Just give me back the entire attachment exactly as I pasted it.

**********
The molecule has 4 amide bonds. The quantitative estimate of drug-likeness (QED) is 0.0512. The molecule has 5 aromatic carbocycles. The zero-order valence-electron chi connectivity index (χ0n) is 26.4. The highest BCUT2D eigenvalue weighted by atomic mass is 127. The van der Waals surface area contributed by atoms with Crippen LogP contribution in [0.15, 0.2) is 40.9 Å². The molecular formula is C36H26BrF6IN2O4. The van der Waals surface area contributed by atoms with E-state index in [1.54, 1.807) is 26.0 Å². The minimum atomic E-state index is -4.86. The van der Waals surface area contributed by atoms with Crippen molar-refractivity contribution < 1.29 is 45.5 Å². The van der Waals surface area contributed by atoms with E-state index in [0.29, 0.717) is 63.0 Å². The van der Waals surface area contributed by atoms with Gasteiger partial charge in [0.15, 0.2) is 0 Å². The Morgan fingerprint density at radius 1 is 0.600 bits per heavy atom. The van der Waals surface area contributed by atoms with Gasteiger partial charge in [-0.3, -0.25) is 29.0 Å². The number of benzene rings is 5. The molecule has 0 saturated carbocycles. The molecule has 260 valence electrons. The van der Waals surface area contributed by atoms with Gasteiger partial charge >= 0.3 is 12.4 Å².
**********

The molecule has 4 amide bonds. The quantitative estimate of drug-likeness (QED) is 0.0512. The molecule has 5 aromatic carbocycles. The zero-order valence-electron chi connectivity index (χ0n) is 26.4. The highest BCUT2D eigenvalue weighted by atomic mass is 127. The van der Waals surface area contributed by atoms with Crippen LogP contribution in [0.15, 0.2) is 40.9 Å². The molecular formula is C36H26BrF6IN2O4. The van der Waals surface area contributed by atoms with E-state index in [1.54, 1.807) is 26.0 Å². The minimum atomic E-state index is -4.86. The van der Waals surface area contributed by atoms with Crippen molar-refractivity contribution < 1.29 is 45.5 Å². The van der Waals surface area contributed by atoms with E-state index in [0.29, 0.717) is 63.0 Å². The van der Waals surface area contributed by atoms with Gasteiger partial charge in [0.15, 0.2) is 0 Å². The Morgan fingerprint density at radius 1 is 0.600 bits per heavy atom. The van der Waals surface area contributed by atoms with Gasteiger partial charge in [-0.3, -0.25) is 29.0 Å². The number of benzene rings is 5. The molecule has 0 saturated carbocycles. The molecule has 260 valence electrons. The van der Waals surface area contributed by atoms with Gasteiger partial charge >= 0.3 is 12.4 Å².